Servoy provides the ability to log any data change or data read in a table in Servoy. This data is stored in a table specified in the database and can be reported, displayed, and used within a Servoy solution.
Configuring Audit Logging
Configuring Servoy for audit logging is done in the database server connection pages. Any database server can contain the log table. To enable a server to be the log server, select Log Server in that database server's configuration editor.
The log table can be a table with all the other data tables for the solution, or it could be in its own separate database server. Some reasons for having a separate database server for the log table include:
- As the audit log table could be very large, it can be stored separately from the other data tables.
- The log database could be optimized separately for inserting records, as audit logging is primarily inserting records into the log.
- Separate backup or archive strategy for the audit log database.
- Optimal performance - The tracking feature does decrease performance. The speed impact on the solution largely depends on the back-end database the developer is using.
Once the database server has been decided, check the Log Server box and click the Create Log Table button. A table named 'log' will be created in the database server. Now audit logging is available for any table in the resources project (or on the application server for Servoy Server).
To log any changes or views for a table, do the following:
- open the table in the table editor
- select the Security tab, and select the desired group
- select the Explicit settings and enable the Tracking(Insert/Update/Delete) and/or Tracking(Select) option.
If Tracking(Insert/Update/Delete) option is enabled any adds, edits, or deletes to the table will be tracked for the selected group.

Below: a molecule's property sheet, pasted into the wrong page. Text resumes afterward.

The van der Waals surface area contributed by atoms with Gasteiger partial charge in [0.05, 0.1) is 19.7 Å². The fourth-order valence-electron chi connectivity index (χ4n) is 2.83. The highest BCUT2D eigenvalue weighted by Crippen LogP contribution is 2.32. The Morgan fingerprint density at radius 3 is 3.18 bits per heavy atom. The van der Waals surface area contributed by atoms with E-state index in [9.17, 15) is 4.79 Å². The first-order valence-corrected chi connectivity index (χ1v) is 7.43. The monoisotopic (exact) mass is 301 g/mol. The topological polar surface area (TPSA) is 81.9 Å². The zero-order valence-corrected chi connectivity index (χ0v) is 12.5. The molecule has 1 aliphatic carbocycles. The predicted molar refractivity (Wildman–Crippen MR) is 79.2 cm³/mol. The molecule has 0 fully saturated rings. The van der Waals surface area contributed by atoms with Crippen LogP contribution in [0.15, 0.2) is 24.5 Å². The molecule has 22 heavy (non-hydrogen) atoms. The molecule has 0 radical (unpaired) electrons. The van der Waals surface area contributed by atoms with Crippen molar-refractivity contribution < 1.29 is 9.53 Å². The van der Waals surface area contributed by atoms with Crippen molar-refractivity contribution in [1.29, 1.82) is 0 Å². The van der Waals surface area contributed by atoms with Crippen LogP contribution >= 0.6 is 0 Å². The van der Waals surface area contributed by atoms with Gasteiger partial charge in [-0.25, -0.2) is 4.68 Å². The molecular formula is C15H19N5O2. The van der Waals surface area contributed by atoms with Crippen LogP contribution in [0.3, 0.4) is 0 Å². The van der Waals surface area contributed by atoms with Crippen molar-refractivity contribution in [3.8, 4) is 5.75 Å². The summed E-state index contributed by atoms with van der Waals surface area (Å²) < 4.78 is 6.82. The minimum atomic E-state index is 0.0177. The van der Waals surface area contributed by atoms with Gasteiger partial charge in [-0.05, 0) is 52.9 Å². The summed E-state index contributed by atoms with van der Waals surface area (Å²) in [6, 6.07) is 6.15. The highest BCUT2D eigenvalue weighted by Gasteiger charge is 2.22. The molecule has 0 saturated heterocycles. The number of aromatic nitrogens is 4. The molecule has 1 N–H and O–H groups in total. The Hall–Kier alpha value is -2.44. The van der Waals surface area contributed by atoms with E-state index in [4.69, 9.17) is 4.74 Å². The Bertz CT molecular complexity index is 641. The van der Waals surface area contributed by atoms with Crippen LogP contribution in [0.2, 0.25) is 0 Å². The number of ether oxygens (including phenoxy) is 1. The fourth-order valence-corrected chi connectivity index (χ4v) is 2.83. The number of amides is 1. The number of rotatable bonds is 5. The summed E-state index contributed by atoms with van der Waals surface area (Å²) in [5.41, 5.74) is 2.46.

If Tracking(Select) is enabled any views of data to the table will be tracked for the selected group.
Using Audit Log Data
As the log table is simply another database table, a developer can build forms against the log table to allow users the ability to read and work with the data. Data within the audit log could also be used to access any changed record in the database.
Below are descriptions of every column in the log database.
- event_time - The time the change occured
- log_id - The auto incrementing ID of the log table
- log_action - The type of action that occurred. 1=delete; 2=insert (or add); 3=update(changed record); 4=view(data read)
- server_name - Name of the DB server registered in the preferences window
- table_name - Name of the table affected by the action
- column_name - Name of the column (field) affected by the action
- pk_data - Primary key data for the record being changed/viewed. Format: x.yyyy; x=number of characters in the key. y=the actual key value. Multiples are separated by semicolons
- old_data - The old data value before the change (will be null for views)
- new_data - The new data value after the change or the data that is read from database
- user_uid - The UID value for the user making the action. This can be set during the login process or is stored in the repository if using basic authentication.